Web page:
Huge Tubes Under the Moon’s Surface Could Hold Entire Cities

525388353 Photo: Henn Photography

Humans weren’t made to live on the moon. The high temperatures there can exceed 250 degrees; meteorites are a constant danger; the hazards of cosmic radiation loom large; and dust is an enormous nuisance. But living in the moon? Now, that could work.

The key is the existence of lunar lava tubes, which are large, hollow tunnels thought to have formed during long-ago volcanic eruptions. And a new theoretical study from a team at Purdue University is not only saying that they exist, but they’re large enough to hold entire cities. Like those on Earth, lunar lava tubes are thought to form when lava flows to the surface, allowing a layer to cool and insulate the still-molten lava below it. That lava keeps flowing and when it recedes, it leaves behind an empty tube.

Definitive proof of lunar lava tubes doesn’t exist. But theoretical work, along with images that appear to show openings to the tubes, makes a pretty strong case that they're real. The next logical question to ask is: Can these tubes make the moon more inhabitable? The team from Purdue, made up of members of the Department of Earth, Atmospheric and Planetary Sciences and a civil engineering professor, says yes.

Their calculations show that lunar lava tubes could be huge. Importantly, there also would be little risk of collapse. Lunar lava tubes, the study reveals, would be stable at diameters up to three miles across. "This wouldn't be possible on Earth, but gravity is much lower on the moon and lunar rock doesn't have to withstand the same weathering and erosion,” says graduate student David Blair, who led the study. “In theory, huge lava tubes — big enough to easily house a city — could be structurally sound on the moon.”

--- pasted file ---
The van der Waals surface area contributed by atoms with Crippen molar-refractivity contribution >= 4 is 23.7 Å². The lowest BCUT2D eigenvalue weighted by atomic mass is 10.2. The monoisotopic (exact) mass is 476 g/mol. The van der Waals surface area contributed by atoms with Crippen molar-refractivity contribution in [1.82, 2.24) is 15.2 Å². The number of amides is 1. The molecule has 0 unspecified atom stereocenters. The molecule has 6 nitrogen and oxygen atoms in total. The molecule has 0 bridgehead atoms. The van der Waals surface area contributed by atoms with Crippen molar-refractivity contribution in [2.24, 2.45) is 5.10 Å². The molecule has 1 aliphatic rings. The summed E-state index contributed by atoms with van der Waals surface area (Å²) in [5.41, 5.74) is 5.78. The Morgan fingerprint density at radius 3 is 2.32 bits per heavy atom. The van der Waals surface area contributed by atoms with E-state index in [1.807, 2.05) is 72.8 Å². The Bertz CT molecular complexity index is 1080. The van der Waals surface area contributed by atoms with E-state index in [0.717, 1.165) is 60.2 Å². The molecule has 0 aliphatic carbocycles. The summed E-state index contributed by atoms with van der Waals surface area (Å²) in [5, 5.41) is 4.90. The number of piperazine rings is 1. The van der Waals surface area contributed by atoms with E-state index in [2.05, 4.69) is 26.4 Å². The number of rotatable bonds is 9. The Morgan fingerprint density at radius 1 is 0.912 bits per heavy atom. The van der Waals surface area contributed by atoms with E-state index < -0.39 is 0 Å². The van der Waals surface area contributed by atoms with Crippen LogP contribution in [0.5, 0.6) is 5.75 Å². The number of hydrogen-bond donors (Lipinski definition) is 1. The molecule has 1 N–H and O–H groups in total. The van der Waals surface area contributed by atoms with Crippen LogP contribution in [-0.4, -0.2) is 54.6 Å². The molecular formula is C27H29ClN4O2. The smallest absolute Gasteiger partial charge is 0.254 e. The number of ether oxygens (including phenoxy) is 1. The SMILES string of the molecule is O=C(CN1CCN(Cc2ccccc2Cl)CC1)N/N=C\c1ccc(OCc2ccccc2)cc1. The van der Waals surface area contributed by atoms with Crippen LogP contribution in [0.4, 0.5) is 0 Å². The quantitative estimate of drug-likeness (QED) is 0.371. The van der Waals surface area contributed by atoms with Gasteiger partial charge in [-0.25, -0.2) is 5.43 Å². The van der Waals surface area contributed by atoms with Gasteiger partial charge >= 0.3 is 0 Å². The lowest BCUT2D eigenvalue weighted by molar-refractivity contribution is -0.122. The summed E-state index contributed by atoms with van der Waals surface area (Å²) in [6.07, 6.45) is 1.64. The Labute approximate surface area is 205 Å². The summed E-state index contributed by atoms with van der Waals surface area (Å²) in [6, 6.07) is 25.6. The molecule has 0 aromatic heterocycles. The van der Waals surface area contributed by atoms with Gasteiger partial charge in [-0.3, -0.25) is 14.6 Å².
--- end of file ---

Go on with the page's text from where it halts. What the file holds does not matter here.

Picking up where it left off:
Living in lunar tubes would eliminate many of the problems associated with living on the moon’s surface. Temperature would be a manageable (if brisk) -20 C to -30 C, and the lava walls and roof would protect people and structures from taking a pummeling from airborne space junk. Still, this is just a theory. If we’re ever to know that lunar lava tubes truly exist, someone’s going to have to do some space spelunking.